Journalism and research are two different areas of analysis and writing. This paper seeks to discuss the differences between the two. For this purpose, the paper will discuss the differences from the perspective of philosophy and research methodologies. The discussion will be based on various areas of developing a piece of work starting from conception and data collection, to the analysis and conclusion.
Research on the other hand is a more long term longitudinal study based on foresight regarding future trends or events over a period of time. This is one of the most basic differences that makes journalism and research take on divergent roles.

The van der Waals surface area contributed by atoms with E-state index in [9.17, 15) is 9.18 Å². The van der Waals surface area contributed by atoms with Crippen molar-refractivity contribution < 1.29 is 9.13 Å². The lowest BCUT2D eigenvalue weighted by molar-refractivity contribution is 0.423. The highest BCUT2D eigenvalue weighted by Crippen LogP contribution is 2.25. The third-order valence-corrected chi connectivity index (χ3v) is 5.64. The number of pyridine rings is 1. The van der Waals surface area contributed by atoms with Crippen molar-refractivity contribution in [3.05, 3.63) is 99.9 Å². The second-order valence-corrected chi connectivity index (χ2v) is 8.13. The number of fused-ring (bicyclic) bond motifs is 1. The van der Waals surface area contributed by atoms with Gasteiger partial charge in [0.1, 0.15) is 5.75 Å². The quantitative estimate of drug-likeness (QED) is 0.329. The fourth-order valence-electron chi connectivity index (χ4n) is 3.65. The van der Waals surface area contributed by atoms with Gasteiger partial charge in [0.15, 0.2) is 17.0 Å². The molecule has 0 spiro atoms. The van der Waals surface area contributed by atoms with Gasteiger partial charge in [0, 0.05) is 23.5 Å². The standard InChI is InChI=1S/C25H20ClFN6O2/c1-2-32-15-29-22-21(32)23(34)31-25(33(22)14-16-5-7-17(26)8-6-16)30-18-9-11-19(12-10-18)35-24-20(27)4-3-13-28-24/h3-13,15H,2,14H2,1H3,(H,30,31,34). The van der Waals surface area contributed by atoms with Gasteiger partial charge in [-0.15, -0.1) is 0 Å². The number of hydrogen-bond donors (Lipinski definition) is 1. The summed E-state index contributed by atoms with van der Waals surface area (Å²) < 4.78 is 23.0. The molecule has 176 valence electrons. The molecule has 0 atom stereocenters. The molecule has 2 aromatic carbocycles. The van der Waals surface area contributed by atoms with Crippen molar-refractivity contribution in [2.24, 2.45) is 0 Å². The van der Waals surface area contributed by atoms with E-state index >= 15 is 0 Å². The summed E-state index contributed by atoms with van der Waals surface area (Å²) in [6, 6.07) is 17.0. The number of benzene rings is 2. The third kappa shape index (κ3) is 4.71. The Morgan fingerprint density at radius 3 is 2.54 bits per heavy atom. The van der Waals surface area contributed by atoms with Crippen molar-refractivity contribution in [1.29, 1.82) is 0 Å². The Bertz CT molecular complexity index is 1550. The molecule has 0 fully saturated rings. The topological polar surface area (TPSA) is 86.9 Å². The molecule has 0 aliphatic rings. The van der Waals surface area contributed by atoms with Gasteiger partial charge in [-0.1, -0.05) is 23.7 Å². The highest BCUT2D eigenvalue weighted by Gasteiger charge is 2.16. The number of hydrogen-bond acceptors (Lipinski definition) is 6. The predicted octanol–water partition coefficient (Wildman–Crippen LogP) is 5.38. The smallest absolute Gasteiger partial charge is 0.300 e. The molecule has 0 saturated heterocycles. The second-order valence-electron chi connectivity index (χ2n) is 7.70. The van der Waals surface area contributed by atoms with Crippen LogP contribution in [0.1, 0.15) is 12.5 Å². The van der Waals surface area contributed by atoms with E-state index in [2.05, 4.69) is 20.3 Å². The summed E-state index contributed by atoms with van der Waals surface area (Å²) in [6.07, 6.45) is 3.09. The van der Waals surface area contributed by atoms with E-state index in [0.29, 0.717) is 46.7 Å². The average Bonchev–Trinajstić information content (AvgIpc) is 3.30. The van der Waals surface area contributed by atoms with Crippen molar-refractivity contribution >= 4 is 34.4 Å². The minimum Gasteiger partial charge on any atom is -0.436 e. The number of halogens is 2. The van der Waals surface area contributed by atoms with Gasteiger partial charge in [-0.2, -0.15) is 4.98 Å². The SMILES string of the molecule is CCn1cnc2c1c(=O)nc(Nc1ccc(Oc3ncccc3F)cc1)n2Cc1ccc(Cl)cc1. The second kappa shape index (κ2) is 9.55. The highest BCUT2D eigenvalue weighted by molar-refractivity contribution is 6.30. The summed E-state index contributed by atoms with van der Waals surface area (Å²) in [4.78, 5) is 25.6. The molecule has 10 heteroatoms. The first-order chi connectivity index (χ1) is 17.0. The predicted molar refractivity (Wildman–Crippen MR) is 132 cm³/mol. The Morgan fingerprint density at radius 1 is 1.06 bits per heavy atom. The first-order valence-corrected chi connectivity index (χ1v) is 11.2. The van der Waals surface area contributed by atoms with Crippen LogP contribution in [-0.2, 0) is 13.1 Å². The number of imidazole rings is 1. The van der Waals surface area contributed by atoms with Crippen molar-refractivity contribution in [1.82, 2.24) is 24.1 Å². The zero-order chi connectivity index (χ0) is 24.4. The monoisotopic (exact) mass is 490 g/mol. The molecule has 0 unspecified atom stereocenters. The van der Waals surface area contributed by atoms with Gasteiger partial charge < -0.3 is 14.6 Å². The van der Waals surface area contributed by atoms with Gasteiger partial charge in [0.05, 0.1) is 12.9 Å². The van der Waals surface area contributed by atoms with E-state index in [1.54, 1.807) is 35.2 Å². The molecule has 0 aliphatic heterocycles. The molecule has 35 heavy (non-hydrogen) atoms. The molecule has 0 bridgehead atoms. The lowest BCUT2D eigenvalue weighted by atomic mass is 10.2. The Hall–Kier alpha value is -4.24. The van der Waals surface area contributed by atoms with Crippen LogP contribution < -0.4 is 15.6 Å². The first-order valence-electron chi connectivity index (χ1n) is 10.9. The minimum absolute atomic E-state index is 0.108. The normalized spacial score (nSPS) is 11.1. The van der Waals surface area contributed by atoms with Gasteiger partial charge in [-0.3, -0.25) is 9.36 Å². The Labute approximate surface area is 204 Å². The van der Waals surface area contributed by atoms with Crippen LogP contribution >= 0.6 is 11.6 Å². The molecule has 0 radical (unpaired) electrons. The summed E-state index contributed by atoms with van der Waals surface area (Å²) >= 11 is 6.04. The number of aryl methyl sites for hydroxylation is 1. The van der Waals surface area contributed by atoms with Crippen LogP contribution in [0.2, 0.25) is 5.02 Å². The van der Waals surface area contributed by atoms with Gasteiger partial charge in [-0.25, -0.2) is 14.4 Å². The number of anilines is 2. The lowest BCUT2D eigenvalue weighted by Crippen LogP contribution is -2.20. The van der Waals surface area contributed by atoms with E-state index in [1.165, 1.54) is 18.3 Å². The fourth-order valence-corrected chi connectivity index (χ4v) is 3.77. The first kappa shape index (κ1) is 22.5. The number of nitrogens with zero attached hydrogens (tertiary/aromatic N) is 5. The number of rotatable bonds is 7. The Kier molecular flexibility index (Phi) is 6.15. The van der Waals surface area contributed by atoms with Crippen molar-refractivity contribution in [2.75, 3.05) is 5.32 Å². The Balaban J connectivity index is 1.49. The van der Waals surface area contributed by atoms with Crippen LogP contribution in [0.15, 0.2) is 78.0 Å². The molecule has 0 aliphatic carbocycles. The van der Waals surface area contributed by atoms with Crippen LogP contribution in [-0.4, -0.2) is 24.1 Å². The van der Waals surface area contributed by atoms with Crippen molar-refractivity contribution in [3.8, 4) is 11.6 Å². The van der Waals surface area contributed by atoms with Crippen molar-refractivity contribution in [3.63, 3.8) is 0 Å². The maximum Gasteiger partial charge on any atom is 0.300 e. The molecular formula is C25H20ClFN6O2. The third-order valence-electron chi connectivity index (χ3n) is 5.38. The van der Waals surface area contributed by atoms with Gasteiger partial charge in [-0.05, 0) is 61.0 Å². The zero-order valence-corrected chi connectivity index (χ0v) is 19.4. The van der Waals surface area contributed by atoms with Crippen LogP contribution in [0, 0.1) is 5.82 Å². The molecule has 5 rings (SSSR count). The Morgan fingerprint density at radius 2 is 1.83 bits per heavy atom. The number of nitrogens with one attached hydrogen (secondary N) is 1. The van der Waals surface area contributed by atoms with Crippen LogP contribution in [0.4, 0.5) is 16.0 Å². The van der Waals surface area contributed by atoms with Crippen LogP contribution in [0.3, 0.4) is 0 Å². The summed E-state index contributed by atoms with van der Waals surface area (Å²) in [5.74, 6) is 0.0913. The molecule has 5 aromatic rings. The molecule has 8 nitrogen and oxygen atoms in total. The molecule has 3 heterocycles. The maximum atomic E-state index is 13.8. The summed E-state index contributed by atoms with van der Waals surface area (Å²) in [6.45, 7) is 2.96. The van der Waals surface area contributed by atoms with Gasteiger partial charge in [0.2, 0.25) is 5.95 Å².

The collection of data is crucial to both journalism and research. According to Sedlmeier et al (1989), research is not a copy of record, as opposed to journalism. Here, it may be seen that journalism acts as a record of facts on which public opinion is molded and set forth. Yet, research is based on longitudinal studies that depend on the careful selection of subjects as well as focus groups upon whom analysis is conducted for a logical conclusion.
To begin with, one has to understand research design in context of philosophy as a style of writing or expressing ideas. This has a nexus with positivism as well as interpretivism in understanding how knowledge is gathered and used. Johnson et al's text (2000) starts with a study of innate notions. This portion of the book is a study of the elements that lead to speculation and a subsequent formation of perspective. This points to positivism. ...